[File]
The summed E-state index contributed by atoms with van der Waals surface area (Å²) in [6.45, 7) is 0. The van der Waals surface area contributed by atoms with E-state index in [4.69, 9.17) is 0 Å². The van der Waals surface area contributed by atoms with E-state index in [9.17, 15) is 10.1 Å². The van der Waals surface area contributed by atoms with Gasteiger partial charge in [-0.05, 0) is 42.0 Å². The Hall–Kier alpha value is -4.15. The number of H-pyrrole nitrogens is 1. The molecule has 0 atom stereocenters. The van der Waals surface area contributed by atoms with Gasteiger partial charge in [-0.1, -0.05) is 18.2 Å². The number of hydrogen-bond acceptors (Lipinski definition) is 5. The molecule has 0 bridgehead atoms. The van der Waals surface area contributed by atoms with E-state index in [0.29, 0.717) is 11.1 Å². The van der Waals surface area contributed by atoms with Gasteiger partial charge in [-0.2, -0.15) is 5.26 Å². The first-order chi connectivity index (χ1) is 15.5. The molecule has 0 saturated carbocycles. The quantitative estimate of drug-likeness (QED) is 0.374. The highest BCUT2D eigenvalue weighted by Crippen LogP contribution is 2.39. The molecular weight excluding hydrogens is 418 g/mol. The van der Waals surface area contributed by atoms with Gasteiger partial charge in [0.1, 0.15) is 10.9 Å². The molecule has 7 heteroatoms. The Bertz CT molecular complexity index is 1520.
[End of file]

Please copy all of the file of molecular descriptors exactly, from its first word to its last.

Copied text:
The summed E-state index contributed by atoms with van der Waals surface area (Å²) in [6.45, 7) is 0. The van der Waals surface area contributed by atoms with E-state index in [4.69, 9.17) is 0 Å². The van der Waals surface area contributed by atoms with E-state index in [9.17, 15) is 10.1 Å². The van der Waals surface area contributed by atoms with Gasteiger partial charge in [-0.05, 0) is 42.0 Å². The Hall–Kier alpha value is -4.15. The number of H-pyrrole nitrogens is 1. The molecule has 0 atom stereocenters. The van der Waals surface area contributed by atoms with Gasteiger partial charge in [-0.1, -0.05) is 18.2 Å². The number of hydrogen-bond acceptors (Lipinski definition) is 5. The molecule has 0 bridgehead atoms. The van der Waals surface area contributed by atoms with E-state index in [0.29, 0.717) is 11.1 Å². The van der Waals surface area contributed by atoms with Gasteiger partial charge in [-0.2, -0.15) is 5.26 Å². The first-order chi connectivity index (χ1) is 15.5. The molecule has 0 saturated carbocycles. The quantitative estimate of drug-likeness (QED) is 0.374. The highest BCUT2D eigenvalue weighted by Crippen LogP contribution is 2.39. The molecular weight excluding hydrogens is 418 g/mol. The van der Waals surface area contributed by atoms with Gasteiger partial charge in [0.1, 0.15) is 10.9 Å². The molecule has 7 heteroatoms. The Bertz CT molecular complexity index is 1520.